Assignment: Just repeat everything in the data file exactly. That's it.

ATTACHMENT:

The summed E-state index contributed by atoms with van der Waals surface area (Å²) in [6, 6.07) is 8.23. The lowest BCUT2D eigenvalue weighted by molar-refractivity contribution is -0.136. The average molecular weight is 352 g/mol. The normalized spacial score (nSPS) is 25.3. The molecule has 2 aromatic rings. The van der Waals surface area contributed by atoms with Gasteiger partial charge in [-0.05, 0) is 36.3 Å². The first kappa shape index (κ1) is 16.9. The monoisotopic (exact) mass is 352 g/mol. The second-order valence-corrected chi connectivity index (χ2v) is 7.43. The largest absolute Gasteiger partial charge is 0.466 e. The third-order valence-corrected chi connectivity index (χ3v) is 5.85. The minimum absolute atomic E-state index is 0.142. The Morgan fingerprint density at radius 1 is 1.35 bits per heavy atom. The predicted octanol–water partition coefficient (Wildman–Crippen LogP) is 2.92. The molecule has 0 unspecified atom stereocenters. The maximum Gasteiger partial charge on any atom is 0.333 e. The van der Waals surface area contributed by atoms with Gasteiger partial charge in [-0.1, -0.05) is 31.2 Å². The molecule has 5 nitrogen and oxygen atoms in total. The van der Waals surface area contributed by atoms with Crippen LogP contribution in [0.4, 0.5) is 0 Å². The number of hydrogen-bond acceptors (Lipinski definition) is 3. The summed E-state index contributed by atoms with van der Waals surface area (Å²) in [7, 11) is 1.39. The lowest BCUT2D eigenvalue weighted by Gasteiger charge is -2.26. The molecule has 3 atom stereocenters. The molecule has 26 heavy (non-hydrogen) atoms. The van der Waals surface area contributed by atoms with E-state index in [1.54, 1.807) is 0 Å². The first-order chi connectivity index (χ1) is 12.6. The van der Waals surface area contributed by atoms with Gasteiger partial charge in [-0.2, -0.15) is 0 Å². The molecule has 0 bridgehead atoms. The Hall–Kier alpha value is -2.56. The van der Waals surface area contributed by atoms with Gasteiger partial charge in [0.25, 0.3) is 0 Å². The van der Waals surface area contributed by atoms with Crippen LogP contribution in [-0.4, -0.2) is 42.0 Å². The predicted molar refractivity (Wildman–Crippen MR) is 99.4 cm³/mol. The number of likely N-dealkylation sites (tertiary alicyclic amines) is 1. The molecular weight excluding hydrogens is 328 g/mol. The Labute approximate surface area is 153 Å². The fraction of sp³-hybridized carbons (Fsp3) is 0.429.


The summed E-state index contributed by atoms with van der Waals surface area (Å²) in [6, 6.07) is 8.23. The lowest BCUT2D eigenvalue weighted by molar-refractivity contribution is -0.136. The average molecular weight is 352 g/mol. The normalized spacial score (nSPS) is 25.3. The molecule has 2 aromatic rings. The van der Waals surface area contributed by atoms with Gasteiger partial charge in [-0.05, 0) is 36.3 Å². The first kappa shape index (κ1) is 16.9. The monoisotopic (exact) mass is 352 g/mol. The second-order valence-corrected chi connectivity index (χ2v) is 7.43. The largest absolute Gasteiger partial charge is 0.466 e. The third-order valence-corrected chi connectivity index (χ3v) is 5.85. The minimum absolute atomic E-state index is 0.142. The Morgan fingerprint density at radius 1 is 1.35 bits per heavy atom. The predicted octanol–water partition coefficient (Wildman–Crippen LogP) is 2.92. The molecule has 0 unspecified atom stereocenters. The maximum Gasteiger partial charge on any atom is 0.333 e. The van der Waals surface area contributed by atoms with Gasteiger partial charge in [-0.1, -0.05) is 31.2 Å². The molecule has 5 nitrogen and oxygen atoms in total. The van der Waals surface area contributed by atoms with Crippen LogP contribution in [0.4, 0.5) is 0 Å². The number of hydrogen-bond acceptors (Lipinski definition) is 3. The summed E-state index contributed by atoms with van der Waals surface area (Å²) in [7, 11) is 1.39. The lowest BCUT2D eigenvalue weighted by Gasteiger charge is -2.26. The molecule has 3 atom stereocenters. The molecule has 26 heavy (non-hydrogen) atoms. The van der Waals surface area contributed by atoms with E-state index in [1.54, 1.807) is 0 Å². The first-order chi connectivity index (χ1) is 12.6. The van der Waals surface area contributed by atoms with Gasteiger partial charge in [-0.2, -0.15) is 0 Å². The molecule has 0 bridgehead atoms. The Hall–Kier alpha value is -2.56. The van der Waals surface area contributed by atoms with Gasteiger partial charge in [0.25, 0.3) is 0 Å². The van der Waals surface area contributed by atoms with Crippen LogP contribution in [-0.4, -0.2) is 42.0 Å². The predicted molar refractivity (Wildman–Crippen MR) is 99.4 cm³/mol. The number of likely N-dealkylation sites (tertiary alicyclic amines) is 1. The molecular weight excluding hydrogens is 328 g/mol. The Labute approximate surface area is 153 Å². The fraction of sp³-hybridized carbons (Fsp3) is 0.429.